Hacking of the Healthcare Industry
Medical devices are creating new vulnerabilities in the healthcare industry that put patient care and personal data at risk. In recent years, the healthcare industry has been hacked more frequently than the financial sector due to the lack of attention to cyber security risk.
Hackers take advantage of inadequate security on medical devices to not only control the device itself, but also as an entry point to access larger hospital networks. Once compromised, hackers can hold patient data or services ransom until a hospital pays the extortion fee. Given the life or death stakes of having access to all the necessary tools for patient care, this tends to be a fruitful target for hackers looking for a quick payment in exchange for handing back data.
In addition to holding data and services ransom, hackers can also access patient data to perpetrate identity theft for financial fraud, or to fill prescriptions and sell them on the dark web. Cyber security in the healthcare sector is an issue that needs to be addressed to ensure the safety of patients’ data and access to quality care.
Innovation at the Risk of Cyber Security
We previously wrote about the FDA’s partnership with major tech companies to create a fast-track program to regulate medical devices. The aim of this system is to allow the pace of innovation to keep up with the potential of the technology and demand of consumers. The potential to manage chronic illnesses, collect meaningful data to inform care, and facilitate real-time communication of health information will advance the quality of patient care, but will the pace of innovation out run the attention to cyber security risk?
In the U.S., each hospital bed contains 10 to 15 connected medical devices and each device represents a potential vulnerability to cyber security. These devices are easily discoverable, and while each device is not necessarily vulnerable, the sheer volume and accessibility makes finding an entry point an inevitability for hackers. The diversity of devices and the lack of attention to security checks both by the device manufacturers and the hospitals’ networks create a real security threat. Creating a fast-track to bring medical devices to market by pre-approving companies will exponentially increase risk, if a holistic attention to cyber security is not taken into proper consideration.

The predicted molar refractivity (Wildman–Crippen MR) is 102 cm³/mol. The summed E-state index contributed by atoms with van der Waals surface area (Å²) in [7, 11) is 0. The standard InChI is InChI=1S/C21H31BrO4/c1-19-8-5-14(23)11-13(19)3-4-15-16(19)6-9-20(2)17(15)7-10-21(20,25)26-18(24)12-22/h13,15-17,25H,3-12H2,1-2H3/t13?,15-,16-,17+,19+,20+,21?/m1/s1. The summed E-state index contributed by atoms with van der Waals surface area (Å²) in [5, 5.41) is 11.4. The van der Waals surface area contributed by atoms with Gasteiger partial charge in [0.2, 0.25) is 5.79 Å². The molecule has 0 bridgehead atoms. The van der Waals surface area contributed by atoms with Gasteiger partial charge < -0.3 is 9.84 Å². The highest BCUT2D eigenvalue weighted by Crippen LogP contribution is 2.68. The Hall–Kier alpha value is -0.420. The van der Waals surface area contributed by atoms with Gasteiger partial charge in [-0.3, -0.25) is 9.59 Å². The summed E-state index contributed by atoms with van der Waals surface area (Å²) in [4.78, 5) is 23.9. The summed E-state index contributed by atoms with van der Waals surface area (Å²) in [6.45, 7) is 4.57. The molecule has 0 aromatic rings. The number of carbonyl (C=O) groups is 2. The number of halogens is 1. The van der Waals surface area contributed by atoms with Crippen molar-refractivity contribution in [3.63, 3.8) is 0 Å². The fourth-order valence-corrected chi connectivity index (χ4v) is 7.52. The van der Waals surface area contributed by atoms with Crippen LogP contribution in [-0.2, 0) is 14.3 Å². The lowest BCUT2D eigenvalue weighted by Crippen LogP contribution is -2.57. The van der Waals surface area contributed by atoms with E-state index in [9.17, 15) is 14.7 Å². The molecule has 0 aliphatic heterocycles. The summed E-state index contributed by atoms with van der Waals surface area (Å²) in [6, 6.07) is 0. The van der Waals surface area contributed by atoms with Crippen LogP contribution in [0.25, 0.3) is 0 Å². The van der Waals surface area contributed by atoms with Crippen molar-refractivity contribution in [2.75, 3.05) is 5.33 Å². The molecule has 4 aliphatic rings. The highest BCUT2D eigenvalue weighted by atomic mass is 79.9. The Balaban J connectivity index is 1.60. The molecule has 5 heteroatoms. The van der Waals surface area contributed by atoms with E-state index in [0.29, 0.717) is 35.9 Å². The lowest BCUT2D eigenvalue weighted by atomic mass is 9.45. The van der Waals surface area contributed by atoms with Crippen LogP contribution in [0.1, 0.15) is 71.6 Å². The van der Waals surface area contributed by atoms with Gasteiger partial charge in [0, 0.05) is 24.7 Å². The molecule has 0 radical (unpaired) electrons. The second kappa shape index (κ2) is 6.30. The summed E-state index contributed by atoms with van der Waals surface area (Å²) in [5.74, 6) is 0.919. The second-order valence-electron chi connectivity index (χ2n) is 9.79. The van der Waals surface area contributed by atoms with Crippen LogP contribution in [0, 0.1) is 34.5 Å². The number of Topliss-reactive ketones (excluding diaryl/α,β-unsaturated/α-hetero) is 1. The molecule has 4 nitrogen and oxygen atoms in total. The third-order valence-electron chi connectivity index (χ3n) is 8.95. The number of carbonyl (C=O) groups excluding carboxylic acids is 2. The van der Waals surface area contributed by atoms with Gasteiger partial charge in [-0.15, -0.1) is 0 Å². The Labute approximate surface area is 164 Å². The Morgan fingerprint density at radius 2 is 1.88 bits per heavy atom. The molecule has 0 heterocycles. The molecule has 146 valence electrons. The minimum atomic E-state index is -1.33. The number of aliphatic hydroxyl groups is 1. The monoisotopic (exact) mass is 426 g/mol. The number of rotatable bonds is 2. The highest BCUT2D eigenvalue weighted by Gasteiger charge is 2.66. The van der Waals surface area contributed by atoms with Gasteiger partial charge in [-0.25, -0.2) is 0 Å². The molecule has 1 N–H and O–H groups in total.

Clarity on Regulation
The FDA has been warning the healthcare industry for years about the vulnerability of medical devices to cyberattacks, but these warnings have largely been without consequences. It’s clear that the FDA will be advancing the expectations of cyber security in medical devices, but standardization and clarity is needed.
New legislation from two lawmakers aims to layout a framework to address these issues. U.S. Representatives Dave Trott and Susan Brooks introduced the Internet of Medical Things Resilience Partnership Act to collect and centralize all existing cyber security standards, guidelines, and best practices. The committee will identify gaps and problems, and define actionable solutions and a framework for the IoMT (Internet of Medical Things) developers as a reference. This collaborative approach to securing the already vulnerable landscape of technology in the healthcare industry is a much-needed protection, particularly with the impending expansion of medical devices.